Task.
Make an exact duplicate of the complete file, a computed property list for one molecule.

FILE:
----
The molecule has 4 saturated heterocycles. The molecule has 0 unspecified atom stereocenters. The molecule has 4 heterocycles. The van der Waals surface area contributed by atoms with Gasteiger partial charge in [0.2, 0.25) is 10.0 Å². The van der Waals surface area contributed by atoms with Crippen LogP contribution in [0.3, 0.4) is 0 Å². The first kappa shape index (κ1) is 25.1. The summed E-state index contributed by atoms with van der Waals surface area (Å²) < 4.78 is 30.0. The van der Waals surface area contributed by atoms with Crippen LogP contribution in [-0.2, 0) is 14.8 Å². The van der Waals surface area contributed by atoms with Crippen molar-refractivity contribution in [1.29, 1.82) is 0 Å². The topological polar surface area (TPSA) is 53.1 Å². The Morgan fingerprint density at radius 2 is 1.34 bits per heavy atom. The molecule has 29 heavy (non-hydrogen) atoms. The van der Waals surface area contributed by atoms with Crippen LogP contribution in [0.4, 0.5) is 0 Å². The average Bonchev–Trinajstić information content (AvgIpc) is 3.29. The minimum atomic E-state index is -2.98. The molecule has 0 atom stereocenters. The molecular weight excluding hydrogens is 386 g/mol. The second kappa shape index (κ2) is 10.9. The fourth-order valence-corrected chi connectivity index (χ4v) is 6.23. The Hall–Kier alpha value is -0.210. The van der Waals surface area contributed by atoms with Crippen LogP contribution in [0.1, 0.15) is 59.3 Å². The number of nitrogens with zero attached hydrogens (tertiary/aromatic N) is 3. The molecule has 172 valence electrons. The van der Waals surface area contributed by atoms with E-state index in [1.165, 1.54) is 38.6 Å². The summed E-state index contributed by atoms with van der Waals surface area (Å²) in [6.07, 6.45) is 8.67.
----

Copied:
The molecule has 4 saturated heterocycles. The molecule has 0 unspecified atom stereocenters. The molecule has 4 heterocycles. The van der Waals surface area contributed by atoms with Gasteiger partial charge in [0.2, 0.25) is 10.0 Å². The van der Waals surface area contributed by atoms with Crippen LogP contribution in [0.3, 0.4) is 0 Å². The first kappa shape index (κ1) is 25.1. The summed E-state index contributed by atoms with van der Waals surface area (Å²) < 4.78 is 30.0. The van der Waals surface area contributed by atoms with Crippen LogP contribution in [-0.2, 0) is 14.8 Å². The van der Waals surface area contributed by atoms with Crippen molar-refractivity contribution in [1.29, 1.82) is 0 Å². The topological polar surface area (TPSA) is 53.1 Å². The Morgan fingerprint density at radius 2 is 1.34 bits per heavy atom. The molecule has 29 heavy (non-hydrogen) atoms. The van der Waals surface area contributed by atoms with Crippen LogP contribution in [0.4, 0.5) is 0 Å². The average Bonchev–Trinajstić information content (AvgIpc) is 3.29. The minimum atomic E-state index is -2.98. The molecule has 0 atom stereocenters. The molecular weight excluding hydrogens is 386 g/mol. The second kappa shape index (κ2) is 10.9. The fourth-order valence-corrected chi connectivity index (χ4v) is 6.23. The Hall–Kier alpha value is -0.210. The van der Waals surface area contributed by atoms with Crippen LogP contribution in [0.1, 0.15) is 59.3 Å². The number of nitrogens with zero attached hydrogens (tertiary/aromatic N) is 3. The molecule has 172 valence electrons. The van der Waals surface area contributed by atoms with E-state index in [1.165, 1.54) is 38.6 Å². The summed E-state index contributed by atoms with van der Waals surface area (Å²) in [6.07, 6.45) is 8.67.